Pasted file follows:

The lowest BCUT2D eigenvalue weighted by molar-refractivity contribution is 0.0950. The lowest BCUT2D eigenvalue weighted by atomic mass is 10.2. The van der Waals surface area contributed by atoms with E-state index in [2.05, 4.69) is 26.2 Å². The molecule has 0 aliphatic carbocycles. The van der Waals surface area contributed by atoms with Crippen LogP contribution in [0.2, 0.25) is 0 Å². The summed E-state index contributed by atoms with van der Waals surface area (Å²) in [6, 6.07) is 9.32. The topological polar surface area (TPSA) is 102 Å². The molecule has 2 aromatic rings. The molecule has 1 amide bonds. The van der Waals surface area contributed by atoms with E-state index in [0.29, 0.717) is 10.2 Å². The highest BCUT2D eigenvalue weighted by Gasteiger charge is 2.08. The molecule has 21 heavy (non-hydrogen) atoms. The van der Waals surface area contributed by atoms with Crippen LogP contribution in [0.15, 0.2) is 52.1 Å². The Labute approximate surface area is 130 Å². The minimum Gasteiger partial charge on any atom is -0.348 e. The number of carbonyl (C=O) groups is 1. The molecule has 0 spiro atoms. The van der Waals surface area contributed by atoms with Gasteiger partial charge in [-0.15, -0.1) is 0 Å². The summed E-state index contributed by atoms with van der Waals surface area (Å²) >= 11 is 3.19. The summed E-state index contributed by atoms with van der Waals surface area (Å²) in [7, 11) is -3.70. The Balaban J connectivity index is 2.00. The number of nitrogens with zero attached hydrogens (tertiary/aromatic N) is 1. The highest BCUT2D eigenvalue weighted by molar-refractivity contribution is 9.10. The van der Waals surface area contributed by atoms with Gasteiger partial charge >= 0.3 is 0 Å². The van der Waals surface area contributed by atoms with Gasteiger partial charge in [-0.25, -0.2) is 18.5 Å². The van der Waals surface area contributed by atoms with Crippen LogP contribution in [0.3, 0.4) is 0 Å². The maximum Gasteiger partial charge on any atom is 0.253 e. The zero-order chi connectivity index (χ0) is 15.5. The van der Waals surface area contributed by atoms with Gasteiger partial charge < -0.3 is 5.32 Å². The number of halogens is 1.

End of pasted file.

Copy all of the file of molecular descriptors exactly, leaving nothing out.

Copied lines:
The lowest BCUT2D eigenvalue weighted by molar-refractivity contribution is 0.0950. The lowest BCUT2D eigenvalue weighted by atomic mass is 10.2. The van der Waals surface area contributed by atoms with E-state index in [2.05, 4.69) is 26.2 Å². The molecule has 0 aliphatic carbocycles. The van der Waals surface area contributed by atoms with Crippen LogP contribution in [0.2, 0.25) is 0 Å². The summed E-state index contributed by atoms with van der Waals surface area (Å²) in [6, 6.07) is 9.32. The topological polar surface area (TPSA) is 102 Å². The molecule has 2 aromatic rings. The molecule has 1 amide bonds. The van der Waals surface area contributed by atoms with E-state index in [0.29, 0.717) is 10.2 Å². The highest BCUT2D eigenvalue weighted by Gasteiger charge is 2.08. The molecule has 21 heavy (non-hydrogen) atoms. The van der Waals surface area contributed by atoms with Crippen LogP contribution in [0.15, 0.2) is 52.1 Å². The Labute approximate surface area is 130 Å². The minimum Gasteiger partial charge on any atom is -0.348 e. The number of carbonyl (C=O) groups is 1. The molecule has 0 spiro atoms. The van der Waals surface area contributed by atoms with Gasteiger partial charge in [-0.15, -0.1) is 0 Å². The summed E-state index contributed by atoms with van der Waals surface area (Å²) >= 11 is 3.19. The summed E-state index contributed by atoms with van der Waals surface area (Å²) in [7, 11) is -3.70. The Balaban J connectivity index is 2.00. The number of nitrogens with zero attached hydrogens (tertiary/aromatic N) is 1. The highest BCUT2D eigenvalue weighted by molar-refractivity contribution is 9.10. The van der Waals surface area contributed by atoms with Gasteiger partial charge >= 0.3 is 0 Å². The van der Waals surface area contributed by atoms with Gasteiger partial charge in [-0.25, -0.2) is 18.5 Å². The van der Waals surface area contributed by atoms with Crippen LogP contribution in [0.3, 0.4) is 0 Å². The maximum Gasteiger partial charge on any atom is 0.253 e. The zero-order chi connectivity index (χ0) is 15.5. The van der Waals surface area contributed by atoms with Gasteiger partial charge < -0.3 is 5.32 Å². The number of halogens is 1.